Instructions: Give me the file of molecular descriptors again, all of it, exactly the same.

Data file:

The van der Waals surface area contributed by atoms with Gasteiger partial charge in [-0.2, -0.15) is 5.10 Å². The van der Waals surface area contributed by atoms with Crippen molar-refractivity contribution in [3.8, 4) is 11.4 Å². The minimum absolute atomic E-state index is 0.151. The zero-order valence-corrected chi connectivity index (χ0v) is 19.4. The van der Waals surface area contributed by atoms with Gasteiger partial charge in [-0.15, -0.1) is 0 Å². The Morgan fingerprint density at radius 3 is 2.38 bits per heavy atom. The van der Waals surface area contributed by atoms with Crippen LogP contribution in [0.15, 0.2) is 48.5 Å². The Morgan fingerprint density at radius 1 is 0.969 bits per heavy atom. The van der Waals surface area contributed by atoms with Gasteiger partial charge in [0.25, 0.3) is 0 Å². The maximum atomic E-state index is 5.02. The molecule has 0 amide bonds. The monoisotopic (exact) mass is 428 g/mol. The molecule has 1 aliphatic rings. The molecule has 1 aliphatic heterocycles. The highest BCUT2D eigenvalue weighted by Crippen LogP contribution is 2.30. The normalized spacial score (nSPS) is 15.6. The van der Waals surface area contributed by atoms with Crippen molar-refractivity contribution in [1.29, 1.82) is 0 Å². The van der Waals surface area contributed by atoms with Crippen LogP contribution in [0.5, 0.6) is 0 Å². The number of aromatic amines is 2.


The van der Waals surface area contributed by atoms with Gasteiger partial charge in [-0.2, -0.15) is 5.10 Å². The van der Waals surface area contributed by atoms with Crippen molar-refractivity contribution in [3.8, 4) is 11.4 Å². The minimum absolute atomic E-state index is 0.151. The zero-order valence-corrected chi connectivity index (χ0v) is 19.4. The van der Waals surface area contributed by atoms with Gasteiger partial charge in [-0.15, -0.1) is 0 Å². The Morgan fingerprint density at radius 3 is 2.38 bits per heavy atom. The van der Waals surface area contributed by atoms with Crippen LogP contribution in [0.15, 0.2) is 48.5 Å². The Morgan fingerprint density at radius 1 is 0.969 bits per heavy atom. The van der Waals surface area contributed by atoms with Gasteiger partial charge in [0.25, 0.3) is 0 Å². The maximum atomic E-state index is 5.02. The molecule has 0 amide bonds. The monoisotopic (exact) mass is 428 g/mol. The molecule has 1 aliphatic rings. The molecule has 1 aliphatic heterocycles. The highest BCUT2D eigenvalue weighted by Crippen LogP contribution is 2.30. The normalized spacial score (nSPS) is 15.6. The van der Waals surface area contributed by atoms with Crippen molar-refractivity contribution in [1.29, 1.82) is 0 Å². The van der Waals surface area contributed by atoms with Crippen LogP contribution in [0.5, 0.6) is 0 Å². The number of aromatic amines is 2.